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Common Blood Tests Done on Dogs

Dog having blood drawn in vet clinic.

Blood testing is commonly done on dogs for purposes of diagnosis, monitoring response to treatment, and early detection of conditions. Here, we list some of the most common blood tests that veterinarians recommend for dogs and what information they provide.

CBC: Complete Blood Count

A CBC is a blood test that can give a veterinarian a wealth of information. It provides counts of various types of blood cells. The total white blood count is reported as well as a breakdown of the types of white blood cells present, and the same is done for red blood cells. Platelet levels are also reported.

If there is an abnormal result, such as a very low platelet level, a CBC that has been sent to a laboratory may be examined by a pathologist to determine whether there are organisms or abnormalities in the cells that might explain the cause.

Hematocrit, or total red blood cell count, can be used to diagnose anemia, dehydration, or polycythemia. Increased total white blood cell count may indicate inflammation, infection, or allergy, and the levels of the individual types of WBCs can help the doctor determine which.

Heartworm Test

A heartworm test is a blood test that identifies whether or not a dog is infected by heartworms. The majority of the time, this test is done quickly in the veterinarian's office by means of a SNAP test, which looks for proteins from the parasite in the blood.

Heartworm disease is serious and can eventually cause death, so most veterinarians recommend testing yearly, even if the dog is on heartworm preventative. Early detection of the disease can positively impact the success of treatment and decrease permanent damage to the dog's heart.

Blood Urea Nitrogen (BUN) and Creatinine

BUN and creatinine are substances in the blood that can be tested for and help indicate the health of a dog's kidneys. While BUN can also be affected by hydration level and certain liver conditions, creatinine is a fairly specific indication of kidney function.

ALT and Bilirubin

ALT and bilirubin are both substances that indicate liver health. When a dog's liver is not functioning properly, these levels might increase. Noting changes in the levels of these chemicals in a dog's blood over time can help a veterinarian catch a liver problem earlier.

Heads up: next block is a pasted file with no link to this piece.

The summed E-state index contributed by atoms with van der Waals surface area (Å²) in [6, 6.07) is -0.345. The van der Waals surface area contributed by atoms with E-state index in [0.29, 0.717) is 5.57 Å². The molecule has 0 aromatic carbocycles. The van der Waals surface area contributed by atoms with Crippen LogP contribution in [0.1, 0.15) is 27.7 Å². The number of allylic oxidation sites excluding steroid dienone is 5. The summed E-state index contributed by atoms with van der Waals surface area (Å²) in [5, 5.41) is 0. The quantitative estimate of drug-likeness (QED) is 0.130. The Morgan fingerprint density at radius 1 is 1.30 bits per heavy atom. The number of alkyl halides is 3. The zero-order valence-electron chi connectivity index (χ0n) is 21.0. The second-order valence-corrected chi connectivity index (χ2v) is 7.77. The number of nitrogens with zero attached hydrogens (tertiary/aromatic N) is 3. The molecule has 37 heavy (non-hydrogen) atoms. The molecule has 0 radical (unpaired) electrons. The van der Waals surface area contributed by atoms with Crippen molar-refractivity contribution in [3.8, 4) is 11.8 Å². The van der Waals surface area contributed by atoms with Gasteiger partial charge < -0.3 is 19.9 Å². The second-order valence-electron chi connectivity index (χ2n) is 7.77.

Amylase and Lipase

Amylase and lipase are sometimes measured to indicate whether a dog might be suffering from pancreatitis. However, these are not a particularly sensitive way to diagnose that condition, and dogs with pancreatitis could have normal amylase and lipase levels.


Blood glucose levels are most often used in dogs to help diagnose diabetes mellitus, during which glucose is high. However, low levels in certain situations can also help point a veterinarian toward the existence of a liver shunt or liver failure from other causes.


Potassium, sodium, and chloride levels can be affected by a wide variety of illnesses and conditions, including dehydration, kidney failure, and Addison's disease.

Thyroxine (T4)

Thyroxine levels can give a veterinarian general information about a dog's thyroid and alert the doctor to possible hypothyroidism, though further testing might be necessary to confirm that diagnosis.

When Should Dogs Have Blood Tests Done?

There are several times when a veterinarian may recommend that your dog have blood testing performed. They include;

  • Prior to surgery, to help the doctor decide whether the liver and kidneys are functioning well enough to handle anesthesia.
  • When the pet is sick, to help narrow down the cause.
  • During wellness visits, to help determine baseline levels for that pet and to compare to previous years' results to identify possible problems as early as possible.
  • Before beginning a medication that is known to be detrimental if a dog has certain problems, like decreased liver or kidney function.
  • To monitor the dog's body's response to medications if they are needed long-term, so the drugs can be stopped or modified if the kidneys or liver seem to be responding negatively.

Some veterinary clinics can perform these basic blood tests in-clinic, but others may send them out to labs for quick turnaround times. These basic tests may need to be followed up with more specific ones if they lead the doctor to suspect a certain condition.

You May Also Like These Articles:

Pancreatitis in Dogs

Heartworm Disease in Dogs

Liver Shunts in Dogs

Diabetes in Dogs

X-Rays in Dogs: What Can They Tell Your Vet?

Fine Needle Aspiration: What Is It and What Does It Tell Your Vet?

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